The newest Mars lander Curiosity is (one hopes) about to land on the Red Planet. So the peanuts, which have gone along with successful space projects via the Jet propulsion Lab in California, go hand in hand with same.
"The tradition of the peanuts at JPL goes way back to the 1960s and goes all the way back to the very first missions we sent to the moon," MSL flight director David Oh told collectSPACE.com from his mission control room console on Saturday. "We had seven [robotic] attempts to go the moon before we succeeded, and on that seventh one they had passed out peanuts in the control room."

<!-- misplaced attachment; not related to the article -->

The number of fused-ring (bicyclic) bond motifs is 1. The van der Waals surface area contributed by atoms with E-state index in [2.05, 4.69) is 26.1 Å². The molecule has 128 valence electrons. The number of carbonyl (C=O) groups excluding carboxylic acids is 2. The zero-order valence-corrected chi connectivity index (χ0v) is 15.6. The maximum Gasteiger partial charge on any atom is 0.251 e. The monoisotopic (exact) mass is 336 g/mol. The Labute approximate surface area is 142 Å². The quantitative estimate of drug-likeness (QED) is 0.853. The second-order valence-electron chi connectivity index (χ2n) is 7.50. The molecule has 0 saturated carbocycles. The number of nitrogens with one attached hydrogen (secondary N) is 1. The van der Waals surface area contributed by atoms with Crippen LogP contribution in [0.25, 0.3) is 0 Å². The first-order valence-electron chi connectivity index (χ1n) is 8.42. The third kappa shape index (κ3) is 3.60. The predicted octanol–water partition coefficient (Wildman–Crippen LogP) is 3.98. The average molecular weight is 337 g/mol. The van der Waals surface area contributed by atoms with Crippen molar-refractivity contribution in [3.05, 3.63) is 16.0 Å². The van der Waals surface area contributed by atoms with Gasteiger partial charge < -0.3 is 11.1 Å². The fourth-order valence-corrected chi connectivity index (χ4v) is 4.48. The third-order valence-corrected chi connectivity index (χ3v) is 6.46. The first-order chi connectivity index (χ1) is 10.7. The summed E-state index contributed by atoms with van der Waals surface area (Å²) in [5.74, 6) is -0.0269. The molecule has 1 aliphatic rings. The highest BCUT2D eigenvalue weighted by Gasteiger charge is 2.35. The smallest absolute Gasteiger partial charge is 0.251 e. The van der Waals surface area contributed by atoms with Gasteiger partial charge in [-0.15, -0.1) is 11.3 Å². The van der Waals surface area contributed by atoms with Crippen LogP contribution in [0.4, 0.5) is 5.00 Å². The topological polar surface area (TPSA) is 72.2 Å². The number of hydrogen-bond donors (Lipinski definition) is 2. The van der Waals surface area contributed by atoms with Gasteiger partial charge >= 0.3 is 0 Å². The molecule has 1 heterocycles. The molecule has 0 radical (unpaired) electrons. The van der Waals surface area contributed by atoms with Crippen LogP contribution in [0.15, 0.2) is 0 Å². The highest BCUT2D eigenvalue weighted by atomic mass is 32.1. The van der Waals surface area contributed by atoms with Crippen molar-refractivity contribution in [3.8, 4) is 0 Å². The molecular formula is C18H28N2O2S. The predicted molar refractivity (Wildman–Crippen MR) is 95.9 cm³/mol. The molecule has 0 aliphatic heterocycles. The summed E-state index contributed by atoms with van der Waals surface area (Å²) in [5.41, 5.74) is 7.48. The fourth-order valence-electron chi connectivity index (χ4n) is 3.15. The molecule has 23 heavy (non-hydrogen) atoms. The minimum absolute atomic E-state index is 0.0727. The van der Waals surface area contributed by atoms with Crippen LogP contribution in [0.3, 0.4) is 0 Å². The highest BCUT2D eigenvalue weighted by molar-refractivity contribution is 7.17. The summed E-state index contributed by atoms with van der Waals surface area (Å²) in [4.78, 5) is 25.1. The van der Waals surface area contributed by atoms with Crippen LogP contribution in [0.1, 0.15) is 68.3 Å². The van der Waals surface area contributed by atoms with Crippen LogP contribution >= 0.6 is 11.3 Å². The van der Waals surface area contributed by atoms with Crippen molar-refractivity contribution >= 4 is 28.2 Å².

Ranger 7, which in July 1964 became the first U.S. space probe to successfully transmit close images of the moon's surface back to Earth, made the peanuts into a tradition.
"So ever since then, it has been a long standing tradition to hand out peanuts whenever we launch, whenever we do anything important like land on Mars," Oh said. "We can use all the luck we can get."